THE non-stop political drama gripping Zimbabwe continued unabated this week, with the Zimbabwe Electoral Commission’s astonishing incompetence pushing the country to the brink of a constitutional poser.
Elections are sacrosanct. Anyone or anything that compromises electoral integrity is a threat to constitutional order. Tampering with elections, for whatever reason, timelines is unacceptable.
Zec’s preliminary delimitation report was so shambolic that virtually every citizen concurs that it is not only fatally flawed but also an affront to the national interest.
The botched report appears to be the outcome of three central issues: the Zanu PF government’s attempt to maximise on the advantages accruing from what the political scientist Blessing-Miles Tendi calls the preponderance of incumbency; Zec’s glaring technical incompetence; and frenetic power play accentuated by the interplay between political factionalism and the deep state.
As we report in these pages today, political scientist Philan Zamchiya and independent think-tanks have warned against the holding of this year’s general elections under the new constituency boundaries created by Zec in its latest delimitation exercise. The experts describe the controversial delimitation report as a constitutional nullity due to the inexcusable errors.
Speaking during Thursday night’s policy dialogue discussion jointly convened by Sapes Trust and the Research and Advocacy Unit, Zamchiya predicted that even though Zec has promised to correct the errors, it was unlikely to do so holistically due to political pressures from the government and the ruling Zanu PF.
“Delimitation is not just a rational process, it is a hot political affair in an authoritarian hybrid regime like Zimbabwe. The regime will always want to tilt the boundaries in their favour. There is supposed to be an independent commission, but its work is affected by the government-party conflation,” he noted.
Thankfully, Zamchiya makes a refreshing intervention. Scrutinising Zec’s botched report through a scientific lens unadulterated by cheap politicking, he correctly observes that in its current form, the delimitation exercise favours Zanu PF, which will win a two-thirds majority if the elections are held using the new boundaries. He says 60 constituencies that were strongholds of the opposition in 2018 have been diluted to favour Zanu PF.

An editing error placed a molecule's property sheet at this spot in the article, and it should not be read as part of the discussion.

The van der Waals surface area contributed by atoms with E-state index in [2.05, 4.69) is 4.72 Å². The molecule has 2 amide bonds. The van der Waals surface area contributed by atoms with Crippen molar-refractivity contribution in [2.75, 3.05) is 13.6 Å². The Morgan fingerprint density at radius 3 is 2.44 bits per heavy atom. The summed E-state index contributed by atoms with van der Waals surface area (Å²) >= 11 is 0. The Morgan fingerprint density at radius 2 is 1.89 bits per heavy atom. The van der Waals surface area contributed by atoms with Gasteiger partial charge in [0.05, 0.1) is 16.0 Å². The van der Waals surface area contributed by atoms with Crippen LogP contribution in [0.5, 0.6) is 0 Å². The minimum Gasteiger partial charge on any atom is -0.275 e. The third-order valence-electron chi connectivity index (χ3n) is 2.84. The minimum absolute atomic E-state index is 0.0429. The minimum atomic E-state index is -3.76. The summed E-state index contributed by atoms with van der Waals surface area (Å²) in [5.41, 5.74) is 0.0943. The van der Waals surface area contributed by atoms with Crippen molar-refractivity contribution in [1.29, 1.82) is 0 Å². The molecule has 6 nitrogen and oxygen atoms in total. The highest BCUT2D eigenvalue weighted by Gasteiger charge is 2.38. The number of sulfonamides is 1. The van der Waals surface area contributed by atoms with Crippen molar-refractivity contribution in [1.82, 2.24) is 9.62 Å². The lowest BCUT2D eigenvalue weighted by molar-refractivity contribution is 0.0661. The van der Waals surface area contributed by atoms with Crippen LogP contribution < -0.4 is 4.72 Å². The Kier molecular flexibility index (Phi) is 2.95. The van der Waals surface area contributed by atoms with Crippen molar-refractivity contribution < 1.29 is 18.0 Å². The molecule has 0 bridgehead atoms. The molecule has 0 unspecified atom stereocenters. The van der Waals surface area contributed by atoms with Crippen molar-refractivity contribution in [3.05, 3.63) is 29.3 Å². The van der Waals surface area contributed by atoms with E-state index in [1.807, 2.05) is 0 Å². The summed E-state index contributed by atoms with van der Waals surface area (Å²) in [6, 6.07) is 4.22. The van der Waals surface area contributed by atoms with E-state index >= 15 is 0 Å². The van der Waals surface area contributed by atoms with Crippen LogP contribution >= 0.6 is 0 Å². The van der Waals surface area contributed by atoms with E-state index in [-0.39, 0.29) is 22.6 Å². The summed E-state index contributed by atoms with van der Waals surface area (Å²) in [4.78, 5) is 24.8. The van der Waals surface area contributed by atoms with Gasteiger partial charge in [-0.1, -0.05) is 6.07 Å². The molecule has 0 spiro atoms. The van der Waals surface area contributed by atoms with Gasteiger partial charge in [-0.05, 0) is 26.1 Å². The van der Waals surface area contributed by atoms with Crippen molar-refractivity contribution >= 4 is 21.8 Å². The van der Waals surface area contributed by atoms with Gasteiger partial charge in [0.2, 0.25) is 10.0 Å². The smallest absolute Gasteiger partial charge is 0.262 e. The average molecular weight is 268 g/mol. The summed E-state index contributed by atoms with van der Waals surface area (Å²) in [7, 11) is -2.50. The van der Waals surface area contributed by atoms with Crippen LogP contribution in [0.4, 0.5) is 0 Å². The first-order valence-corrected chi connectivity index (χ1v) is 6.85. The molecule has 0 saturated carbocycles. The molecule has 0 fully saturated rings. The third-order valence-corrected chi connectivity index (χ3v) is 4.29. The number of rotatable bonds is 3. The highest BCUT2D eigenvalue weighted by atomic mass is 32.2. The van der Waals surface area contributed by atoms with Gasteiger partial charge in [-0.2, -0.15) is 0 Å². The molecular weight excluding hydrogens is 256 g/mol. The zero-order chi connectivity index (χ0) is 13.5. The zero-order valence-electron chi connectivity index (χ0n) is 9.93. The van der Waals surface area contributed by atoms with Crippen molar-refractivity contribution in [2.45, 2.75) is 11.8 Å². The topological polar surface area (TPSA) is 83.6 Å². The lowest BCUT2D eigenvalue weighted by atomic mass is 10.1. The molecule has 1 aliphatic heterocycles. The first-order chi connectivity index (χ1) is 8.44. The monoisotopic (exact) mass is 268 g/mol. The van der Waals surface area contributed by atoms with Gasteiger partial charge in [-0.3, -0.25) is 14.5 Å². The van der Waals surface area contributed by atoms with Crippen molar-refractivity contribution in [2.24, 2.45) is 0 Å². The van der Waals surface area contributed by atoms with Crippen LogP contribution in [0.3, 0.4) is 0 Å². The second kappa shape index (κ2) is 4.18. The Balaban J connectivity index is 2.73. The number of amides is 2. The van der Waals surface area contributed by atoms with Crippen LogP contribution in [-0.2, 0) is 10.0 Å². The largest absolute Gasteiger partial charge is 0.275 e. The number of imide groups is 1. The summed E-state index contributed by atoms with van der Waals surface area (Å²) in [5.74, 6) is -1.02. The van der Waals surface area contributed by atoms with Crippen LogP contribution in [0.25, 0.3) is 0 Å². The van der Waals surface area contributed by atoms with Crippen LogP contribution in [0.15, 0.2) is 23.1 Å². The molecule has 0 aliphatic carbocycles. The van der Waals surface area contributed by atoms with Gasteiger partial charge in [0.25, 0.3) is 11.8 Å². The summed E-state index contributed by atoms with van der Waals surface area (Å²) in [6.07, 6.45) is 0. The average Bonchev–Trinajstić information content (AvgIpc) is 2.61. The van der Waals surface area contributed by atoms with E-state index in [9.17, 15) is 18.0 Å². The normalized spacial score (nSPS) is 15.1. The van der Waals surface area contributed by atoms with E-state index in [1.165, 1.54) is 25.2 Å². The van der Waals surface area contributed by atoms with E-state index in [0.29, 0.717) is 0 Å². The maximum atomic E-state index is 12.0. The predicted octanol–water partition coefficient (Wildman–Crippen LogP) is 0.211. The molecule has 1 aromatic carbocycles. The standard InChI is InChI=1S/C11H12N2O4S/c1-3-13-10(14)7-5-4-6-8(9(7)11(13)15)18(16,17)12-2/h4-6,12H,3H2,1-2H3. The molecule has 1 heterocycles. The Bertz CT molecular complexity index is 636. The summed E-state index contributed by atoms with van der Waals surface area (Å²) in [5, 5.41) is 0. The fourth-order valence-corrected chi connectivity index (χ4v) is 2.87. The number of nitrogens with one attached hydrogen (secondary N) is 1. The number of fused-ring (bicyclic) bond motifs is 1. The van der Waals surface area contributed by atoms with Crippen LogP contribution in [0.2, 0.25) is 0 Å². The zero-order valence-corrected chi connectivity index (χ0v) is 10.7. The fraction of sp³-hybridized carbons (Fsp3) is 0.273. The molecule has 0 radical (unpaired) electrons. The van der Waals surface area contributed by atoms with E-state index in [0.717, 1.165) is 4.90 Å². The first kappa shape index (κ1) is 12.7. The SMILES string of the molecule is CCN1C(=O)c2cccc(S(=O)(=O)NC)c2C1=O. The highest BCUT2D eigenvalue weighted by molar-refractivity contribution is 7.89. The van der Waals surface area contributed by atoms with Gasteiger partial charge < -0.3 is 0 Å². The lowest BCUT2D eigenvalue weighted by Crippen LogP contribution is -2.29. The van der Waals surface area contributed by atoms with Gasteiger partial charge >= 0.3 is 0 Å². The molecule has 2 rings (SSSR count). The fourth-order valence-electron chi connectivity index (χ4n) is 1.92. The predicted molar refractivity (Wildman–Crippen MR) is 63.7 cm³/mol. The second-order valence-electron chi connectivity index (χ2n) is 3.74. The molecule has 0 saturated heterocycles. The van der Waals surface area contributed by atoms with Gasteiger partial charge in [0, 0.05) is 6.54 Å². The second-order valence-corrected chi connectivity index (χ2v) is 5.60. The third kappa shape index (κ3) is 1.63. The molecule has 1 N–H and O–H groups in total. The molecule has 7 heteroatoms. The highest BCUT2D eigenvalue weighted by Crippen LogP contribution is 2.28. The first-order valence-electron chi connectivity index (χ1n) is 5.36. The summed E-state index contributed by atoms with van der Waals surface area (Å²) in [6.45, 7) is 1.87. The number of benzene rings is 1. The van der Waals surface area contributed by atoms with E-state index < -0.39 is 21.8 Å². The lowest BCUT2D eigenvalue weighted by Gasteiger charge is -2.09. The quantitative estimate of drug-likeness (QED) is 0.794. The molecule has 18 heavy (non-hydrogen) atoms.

“Zec preferred to use the 40% variance formula instead of the legal 20% in order to favour the ruling party because it will ensure that the opposition would win big in few constituencies where there are overstated voters while Zanu PF will win majority seats on slim margins in mostly rural areas with understated voters.”
“However, on the presidential election race, the formula will favour the opposition candidate because Zimbabwe will be like a single big constituency,” he said.
Zamchiya proceeded to enunciate what he called “elite dis-cohesion” in Zanu PF as supporters of President Emmerson Mnangagwa are fighting the delimitation report while those of Vice-President Constantino Chiwenga are in support of the exercise.
Zanu PF’s internal ructions are indeed a useful barometer of how the delimitation saga is likely to eventually play out. Which leads us to the next big question: What will happen to the delimitation process, going forward, and how will it affect the holding of a general election this year?
Zamchiya envisages four scenarios. “The first one is a stalemate in which Zec will fail to finish the exercise six months before the elections and present an option to revert to 2008 boundaries, which however will be illegal.”
“The second one is of a breakthrough where Zec will correct all the anomalies which will favour the opposition, but this one is unlikely due to authoritarian rule that exists in the country.”
“The third one is a drag-through where elections will be postponed to allow Zec more time to come up with an acceptable delimitation arrangement. However, it is unlikely because hybrid regimes have a penchant to stick to exact timelines on elections in order to satisfy the legitimacy requirement.”
“The fourth one is a muddling-through or seesaw kind of arrangement where Zec will correct some errors in order to pacify some critics and appear like a better devil. This one is the most likely one.”
Contributing to the same public discussion, former cabinet minister Jonathan Moyo said instead of civil society and opposition parties complaining a lot on social media, they were supposed to make written submissions to Zec on the corrections they wanted made on the delimitation draft since what was presented was not a final report.
Interestingly, the former Information minister said that unlike other people who are saying Zec’s errors were the outcome of deliberate political machinations, he believed the blunders were the result of pure incompetence and lack of technical skills within Zec.
This heated debate is far from over, but here is the bottom line: Zimbabwe’s legitimacy in the eyes of the world depends on a free, fair and credible election which must be held this year without fail.